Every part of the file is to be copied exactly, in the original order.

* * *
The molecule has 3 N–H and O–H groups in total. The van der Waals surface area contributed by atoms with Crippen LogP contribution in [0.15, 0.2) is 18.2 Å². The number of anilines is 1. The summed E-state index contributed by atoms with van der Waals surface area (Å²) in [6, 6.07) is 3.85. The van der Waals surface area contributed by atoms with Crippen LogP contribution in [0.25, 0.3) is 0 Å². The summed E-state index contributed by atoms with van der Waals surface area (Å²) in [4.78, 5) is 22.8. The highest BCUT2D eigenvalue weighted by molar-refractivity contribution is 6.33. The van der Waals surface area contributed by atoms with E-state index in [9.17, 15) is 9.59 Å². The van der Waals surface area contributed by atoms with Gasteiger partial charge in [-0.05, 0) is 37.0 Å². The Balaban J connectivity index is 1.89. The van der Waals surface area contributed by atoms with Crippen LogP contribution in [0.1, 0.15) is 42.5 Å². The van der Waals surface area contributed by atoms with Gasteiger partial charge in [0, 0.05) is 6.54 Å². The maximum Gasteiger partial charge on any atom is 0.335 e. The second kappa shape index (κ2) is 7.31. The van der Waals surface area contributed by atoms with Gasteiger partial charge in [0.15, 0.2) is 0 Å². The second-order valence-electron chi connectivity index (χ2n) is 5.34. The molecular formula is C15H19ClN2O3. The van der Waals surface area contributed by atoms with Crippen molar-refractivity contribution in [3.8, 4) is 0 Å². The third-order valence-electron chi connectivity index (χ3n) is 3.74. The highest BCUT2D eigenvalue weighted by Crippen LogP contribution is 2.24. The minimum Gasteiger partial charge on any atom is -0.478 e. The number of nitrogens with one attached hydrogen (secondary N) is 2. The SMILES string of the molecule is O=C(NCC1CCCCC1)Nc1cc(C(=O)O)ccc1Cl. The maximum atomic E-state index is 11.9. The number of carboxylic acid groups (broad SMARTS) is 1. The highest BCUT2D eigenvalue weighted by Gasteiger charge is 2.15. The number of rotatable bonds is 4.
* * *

The molecule has 3 N–H and O–H groups in total. The van der Waals surface area contributed by atoms with Crippen LogP contribution in [0.15, 0.2) is 18.2 Å². The number of anilines is 1. The summed E-state index contributed by atoms with van der Waals surface area (Å²) in [6, 6.07) is 3.85. The van der Waals surface area contributed by atoms with Crippen LogP contribution in [0.25, 0.3) is 0 Å². The summed E-state index contributed by atoms with van der Waals surface area (Å²) in [4.78, 5) is 22.8. The highest BCUT2D eigenvalue weighted by molar-refractivity contribution is 6.33. The van der Waals surface area contributed by atoms with E-state index in [9.17, 15) is 9.59 Å². The van der Waals surface area contributed by atoms with Gasteiger partial charge in [-0.05, 0) is 37.0 Å². The Balaban J connectivity index is 1.89. The van der Waals surface area contributed by atoms with Crippen LogP contribution in [0.1, 0.15) is 42.5 Å². The van der Waals surface area contributed by atoms with Gasteiger partial charge in [0, 0.05) is 6.54 Å². The maximum Gasteiger partial charge on any atom is 0.335 e. The second kappa shape index (κ2) is 7.31. The van der Waals surface area contributed by atoms with Gasteiger partial charge in [0.15, 0.2) is 0 Å². The second-order valence-electron chi connectivity index (χ2n) is 5.34. The molecular formula is C15H19ClN2O3. The van der Waals surface area contributed by atoms with Crippen molar-refractivity contribution in [3.8, 4) is 0 Å². The third-order valence-electron chi connectivity index (χ3n) is 3.74. The highest BCUT2D eigenvalue weighted by Crippen LogP contribution is 2.24. The minimum Gasteiger partial charge on any atom is -0.478 e. The number of nitrogens with one attached hydrogen (secondary N) is 2. The SMILES string of the molecule is O=C(NCC1CCCCC1)Nc1cc(C(=O)O)ccc1Cl. The maximum atomic E-state index is 11.9. The number of carboxylic acid groups (broad SMARTS) is 1. The highest BCUT2D eigenvalue weighted by Gasteiger charge is 2.15. The number of rotatable bonds is 4.